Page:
Why is the left so against Israel
DIE LINKE, Israel and Anti-Semitism: Is the topic over?
Without a dissenting vote, the executive committee of the DIE LINKE party decided on May 21, 2011: «It is part of the basic left positions to act against all forms of anti-Semitism in society. Right-wing extremism and anti-Semitism do not and never have a place in our party today. DIE LINKE (...) and partners take a resolute stand against anti-Semitic ideas and right-wing extremist acts. " The parliamentary group DIE LINKE followed this decision unanimously on June 7, 2011. It was also added: «We will not take part in initiatives on the Middle East conflict that call for a one-state solution for Palestine and Israel, nor in calls for boycotts against Israeli products, nor in this year's trip by a Gaza flotilla. We expect our personal employees as well as the parliamentary group employees to stand up for this position. "
Only a short time later it became known that a third of the Left MPs had not taken part in this vote. This decision was continued to be criticized from within our own ranks and also explicitly disregarded. "Undemocratic and dangerous" is this decision, said Anette Groth, a member of the Bundestag, to the ARD, a "termination of international solidarity". The decision, she added in a personal statement, was "only due to psychological pressure" and was not supported by her. Other MPs, on the other hand, according to Bundestag Vice-President Petra Pau, vehemently and emphatically defended the position as existential for DIE LINKE.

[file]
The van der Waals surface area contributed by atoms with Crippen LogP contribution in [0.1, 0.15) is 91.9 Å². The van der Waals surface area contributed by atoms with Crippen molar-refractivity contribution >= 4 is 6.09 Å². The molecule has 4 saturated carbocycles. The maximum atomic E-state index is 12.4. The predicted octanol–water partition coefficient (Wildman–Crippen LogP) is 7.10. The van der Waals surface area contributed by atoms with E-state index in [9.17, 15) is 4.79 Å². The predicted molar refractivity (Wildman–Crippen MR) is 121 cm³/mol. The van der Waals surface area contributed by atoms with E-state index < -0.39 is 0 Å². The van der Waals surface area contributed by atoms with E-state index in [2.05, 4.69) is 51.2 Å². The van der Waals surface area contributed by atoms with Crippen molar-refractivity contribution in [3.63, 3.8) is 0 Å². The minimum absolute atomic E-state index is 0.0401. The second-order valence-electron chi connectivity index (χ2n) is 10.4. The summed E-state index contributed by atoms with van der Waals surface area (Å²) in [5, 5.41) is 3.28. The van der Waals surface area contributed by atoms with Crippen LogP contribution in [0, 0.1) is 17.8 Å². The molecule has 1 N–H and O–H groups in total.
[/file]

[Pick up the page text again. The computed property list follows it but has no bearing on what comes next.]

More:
The emotionality of the public debate among those involved took on traits that made observers doubt that the left parliamentary group would survive this dispute unscathed. With the aim of smoothing out the whirled waves, a resolution was passed on June 28, 2011. “As the left, we will continue to publicly criticize the policy of the Israeli governments towards the Palestinians whenever this is necessary because of their violation of international law and human rights. (…) It is unacceptable if such criticism of the policy of the Israeli government is met with accusations of anti-Semitism. We will not allow members of our faction and party to be publicly denounced as anti-Semites if they criticize such policies by the Israeli government. (...) The inflationary use of the term anti-Semitism harms the fight against it. " The Bundestag parliamentary group leader Gregor Gysi then told the ZDF magazine Berlin: "I think the subject is over."
However, an end to the controversies within the DIE LINKE party, which are often determined by extreme positions, can hardly be expected. The following remarks are intended to show why not. To understand the controversies, an at least cursory look at the history of the left, anti-Semitism and the Middle East conflict is necessary as an “introduction”.
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